“That was a big hit for a retired guy who is just trying to get by,” he said. “Dozens of people in this area have had to drill new wells.”
Special legislation led to this vote
The situation prompted several groups of residents and vintners to try to form a water management district for the basin. However, some feared that a standard water district would be dominated by a handful of large property owners in the basin.
In an effort to avoid that, the groups proposed a district with a hybrid board of directors that would be a mix of large, medium and small landowners and registered voters, thereby avoiding any one group being able to dominate the district and its decision-making.
At the request of area residents, Assemblyman Katcho Achadjian, R-San Luis Obispo, introduced AB 2453 in 2014, legislation that would allow a water district to be formed with the hybrid board of directors elected by voters and property owners.
“Over 300 wells went dry in a five-month period this year. Therefore, the need for this legislation is immense,” Achadjian said in 2014.
The proposal to form the district has deeply divided the community. Proponents argue that the basin is in crisis and a locally managed district will ensure fair allocation of water. Opponents argue that the district would duplicate management activities already being done by the county and add another wasteful and expensive layer of bureaucracy.
I think that voting to form the district will be the easy thing to do, but actually managing it will be the hard thing to do.
Edwin Rambuski, a Templeton attorney and farmer who is running for a seat on the district’s board of directors
As Achadjian’s bill wended its way through the state Legislature, language was added that outlined the powers the water district would have. These include the power to meter, monitor and manage the basin, including the authority to levy extraction charges.
The bill was signed into law by Gov. Jerry Brown in September 2014 and took effect in 2015, leading to the current election.
“I think that voting to form the district will be the easy thing to do, but actually managing it will be the hard thing to do,” said Edwin Rambuski, a Templeton attorney and farmer who is running for a seat on the district’s board of directors.
Law requires a plan
Another new state law is also having a profound impact on the effort to form a management district for the Paso Robles basin — the Sustainable Groundwater Management Act. That law requires that basins in critical overdraft, including the Paso Robles basin, have sustainable groundwater management plans in place by 2020. The Paso Robles basin is one of 21 such critically overdrafted basins in California, according to state water officials.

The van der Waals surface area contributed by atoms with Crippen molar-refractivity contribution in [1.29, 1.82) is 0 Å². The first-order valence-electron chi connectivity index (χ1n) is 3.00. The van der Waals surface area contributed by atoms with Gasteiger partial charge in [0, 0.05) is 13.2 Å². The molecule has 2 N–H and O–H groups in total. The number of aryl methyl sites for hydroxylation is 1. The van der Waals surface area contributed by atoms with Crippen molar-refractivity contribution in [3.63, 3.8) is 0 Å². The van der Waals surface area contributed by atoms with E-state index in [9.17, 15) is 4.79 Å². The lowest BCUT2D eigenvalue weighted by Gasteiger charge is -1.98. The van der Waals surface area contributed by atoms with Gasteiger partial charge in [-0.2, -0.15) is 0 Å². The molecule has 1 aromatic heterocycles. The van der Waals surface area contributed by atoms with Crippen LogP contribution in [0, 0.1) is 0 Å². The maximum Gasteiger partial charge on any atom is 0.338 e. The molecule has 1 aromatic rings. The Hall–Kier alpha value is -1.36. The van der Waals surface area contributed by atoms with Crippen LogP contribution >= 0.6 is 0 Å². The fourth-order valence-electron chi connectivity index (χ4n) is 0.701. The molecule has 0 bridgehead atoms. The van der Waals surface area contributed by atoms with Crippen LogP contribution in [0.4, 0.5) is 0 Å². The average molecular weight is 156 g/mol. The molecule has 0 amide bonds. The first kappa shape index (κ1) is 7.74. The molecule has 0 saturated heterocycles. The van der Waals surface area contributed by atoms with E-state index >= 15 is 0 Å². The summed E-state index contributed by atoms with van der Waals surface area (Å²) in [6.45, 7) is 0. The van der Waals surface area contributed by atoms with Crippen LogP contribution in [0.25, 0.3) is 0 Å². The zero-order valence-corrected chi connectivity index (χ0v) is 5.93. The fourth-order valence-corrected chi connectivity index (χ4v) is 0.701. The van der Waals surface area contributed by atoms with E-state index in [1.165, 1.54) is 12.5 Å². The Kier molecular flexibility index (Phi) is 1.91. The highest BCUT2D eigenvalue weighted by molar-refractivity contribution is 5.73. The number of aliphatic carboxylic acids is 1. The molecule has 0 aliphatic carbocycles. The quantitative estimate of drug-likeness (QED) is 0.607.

If the water district is not formed, the county Board of Supervisors, sitting as the county Flood Control and Water Conservation District, could have the county public works department manage the basin. If the county doesn’t manage the basin, the state will step in.
The law gives the State Water Resources Control Board the authority to intervene if local governments don’t act to stabilize a basin that is in overdraft. State intervention would require well meters at landowner expense to verify usage volume and compliance with pumping restrictions. Those fees would be charged without voter approval by landowners or residents.
“Groundwater users in overdrafted basins must work together to manage the basin sustainably, or state intervention will bring the basin into a sustainable condition until such time as basin water users can themselves sustainably manage the basin for this and future generations,” wrote the State Water Board’s Executive Director Thomas Howard in a letter to San Luis Obispo County.
What will be decided
Mail-in ballots will be sent to registered voters and property owners in the Paso Robles groundwater basin Feb. 8 to be returned by March 8.
Measure A: Whether to establish a parcel tax to generate nearly $1 million a year to manage the basin. All registered voters in the basin will receive this ballot. A two-thirds majority is required for passage.
Measure B: Whether to form the Paso Robles groundwater management district. All property owners in the basin will receive this ballot. A majority vote is required for passage.
District board of directors: Election of the nine-member board of directors. Three seats will be chosen by registered voters, two seats will be chosen by large landowners with 400 or more acres, two seats will be chosen by medium landowners with 40 to 399 acres, and two seats will be chosen by small landowners with less than 40 acres.